One of the first leaders to inexorably gain fanatical support through the use of microphone technology was Adolf Hitler. By first creating a speaking environment, designed by Josef Goebbels, that exaggerated his presence to make him seem almost god-like, Hitler then coupled this with the resonating projections of his orations through a microphone. This was a form of psychological warfare, because the image that he created for himself greatly influenced and swayed the German people to eventually follow him to what would become their own destruction. Churchill made similar use of radio for propaganda.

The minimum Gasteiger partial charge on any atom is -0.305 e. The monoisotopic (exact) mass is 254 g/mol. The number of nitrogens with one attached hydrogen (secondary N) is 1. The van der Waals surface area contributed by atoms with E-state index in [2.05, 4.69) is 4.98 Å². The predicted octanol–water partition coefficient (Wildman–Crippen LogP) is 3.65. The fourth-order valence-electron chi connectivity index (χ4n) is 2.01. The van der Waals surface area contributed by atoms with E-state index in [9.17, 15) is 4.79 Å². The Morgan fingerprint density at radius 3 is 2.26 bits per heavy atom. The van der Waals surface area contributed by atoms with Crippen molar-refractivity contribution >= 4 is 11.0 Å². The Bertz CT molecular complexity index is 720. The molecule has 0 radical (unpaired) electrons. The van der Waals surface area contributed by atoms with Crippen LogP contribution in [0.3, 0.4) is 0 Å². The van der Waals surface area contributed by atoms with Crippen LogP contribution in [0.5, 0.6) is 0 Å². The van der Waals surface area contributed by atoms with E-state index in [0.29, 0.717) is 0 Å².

During World War II, psychological warfare was used effectively by the military as well. The enormous success that the invasion of Normandy displayed was a fusion of psychological warfare with military deception. Before D-Day, Operation Quicksilver created a fictional "First United States Army Group" (FUSAG) commanded by General George Patton that supposedly would invade France at the Pas-de-Calais. American troops used false signals, decoy installations and phony equipment to deceive German observation aircraft and radio intercept operators. This had the desired effect of misleading the German High Command as to the location of the primary invasion, and of keeping reserves away from the actual landings. Erwin Rommel was the primary target of the psychological aspects of this operation. Convinced that Patton would lead the invasion, as he was clearly the best Allied armour commander, Rommel was caught off-guard and unable to react strongly to the Normandy invasion, since Patton's illusionary FUSAG had not "yet" landed. Confidence in his own intelligence and judgement was also reduced enough that the German response to the beachhead was simply not decisive. Had Rommel reacted strongly with all he had to the initial invasion, it might have subsequently failed. The edge provided by his hesitation and uncertainty was pivotal in the overall war effort and outcome.